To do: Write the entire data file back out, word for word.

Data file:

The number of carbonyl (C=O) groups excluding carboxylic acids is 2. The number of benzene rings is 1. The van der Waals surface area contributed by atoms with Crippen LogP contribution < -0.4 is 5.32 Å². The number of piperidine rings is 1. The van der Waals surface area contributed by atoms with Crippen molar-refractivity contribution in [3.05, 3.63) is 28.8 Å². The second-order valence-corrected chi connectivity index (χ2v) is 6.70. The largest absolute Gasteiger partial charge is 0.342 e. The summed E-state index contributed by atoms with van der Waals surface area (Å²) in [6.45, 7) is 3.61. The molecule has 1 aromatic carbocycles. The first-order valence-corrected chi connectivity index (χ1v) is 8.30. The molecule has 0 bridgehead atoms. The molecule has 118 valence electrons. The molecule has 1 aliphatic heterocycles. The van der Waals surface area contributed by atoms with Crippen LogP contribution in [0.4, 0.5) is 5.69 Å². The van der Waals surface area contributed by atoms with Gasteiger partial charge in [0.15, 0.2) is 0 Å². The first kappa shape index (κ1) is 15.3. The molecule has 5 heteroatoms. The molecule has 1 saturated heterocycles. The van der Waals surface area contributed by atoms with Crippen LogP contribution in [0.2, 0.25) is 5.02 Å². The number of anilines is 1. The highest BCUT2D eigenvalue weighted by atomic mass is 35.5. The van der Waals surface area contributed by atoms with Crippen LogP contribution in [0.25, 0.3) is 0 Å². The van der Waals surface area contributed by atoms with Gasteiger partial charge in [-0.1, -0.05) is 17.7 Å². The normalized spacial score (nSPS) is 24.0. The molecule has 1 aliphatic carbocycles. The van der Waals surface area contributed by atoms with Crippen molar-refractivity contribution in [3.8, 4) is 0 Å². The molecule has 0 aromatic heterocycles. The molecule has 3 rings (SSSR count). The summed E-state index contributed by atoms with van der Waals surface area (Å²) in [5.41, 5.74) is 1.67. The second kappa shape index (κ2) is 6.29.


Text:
The number of carbonyl (C=O) groups excluding carboxylic acids is 2. The number of benzene rings is 1. The van der Waals surface area contributed by atoms with Crippen LogP contribution < -0.4 is 5.32 Å². The number of piperidine rings is 1. The van der Waals surface area contributed by atoms with Crippen molar-refractivity contribution in [3.05, 3.63) is 28.8 Å². The second-order valence-corrected chi connectivity index (χ2v) is 6.70. The largest absolute Gasteiger partial charge is 0.342 e. The summed E-state index contributed by atoms with van der Waals surface area (Å²) in [6.45, 7) is 3.61. The molecule has 1 aromatic carbocycles. The first-order valence-corrected chi connectivity index (χ1v) is 8.30. The molecule has 0 bridgehead atoms. The molecule has 118 valence electrons. The molecule has 1 aliphatic heterocycles. The van der Waals surface area contributed by atoms with Crippen LogP contribution in [0.4, 0.5) is 5.69 Å². The van der Waals surface area contributed by atoms with Gasteiger partial charge in [0.15, 0.2) is 0 Å². The first kappa shape index (κ1) is 15.3. The molecule has 5 heteroatoms. The molecule has 1 saturated heterocycles. The van der Waals surface area contributed by atoms with Crippen LogP contribution in [0.2, 0.25) is 5.02 Å². The number of anilines is 1. The highest BCUT2D eigenvalue weighted by atomic mass is 35.5. The van der Waals surface area contributed by atoms with Crippen LogP contribution in [0.25, 0.3) is 0 Å². The van der Waals surface area contributed by atoms with Gasteiger partial charge in [-0.1, -0.05) is 17.7 Å². The normalized spacial score (nSPS) is 24.0. The molecule has 1 aliphatic carbocycles. The van der Waals surface area contributed by atoms with Crippen molar-refractivity contribution in [3.8, 4) is 0 Å². The molecule has 0 aromatic heterocycles. The molecule has 3 rings (SSSR count). The summed E-state index contributed by atoms with van der Waals surface area (Å²) in [5.41, 5.74) is 1.67. The second kappa shape index (κ2) is 6.29.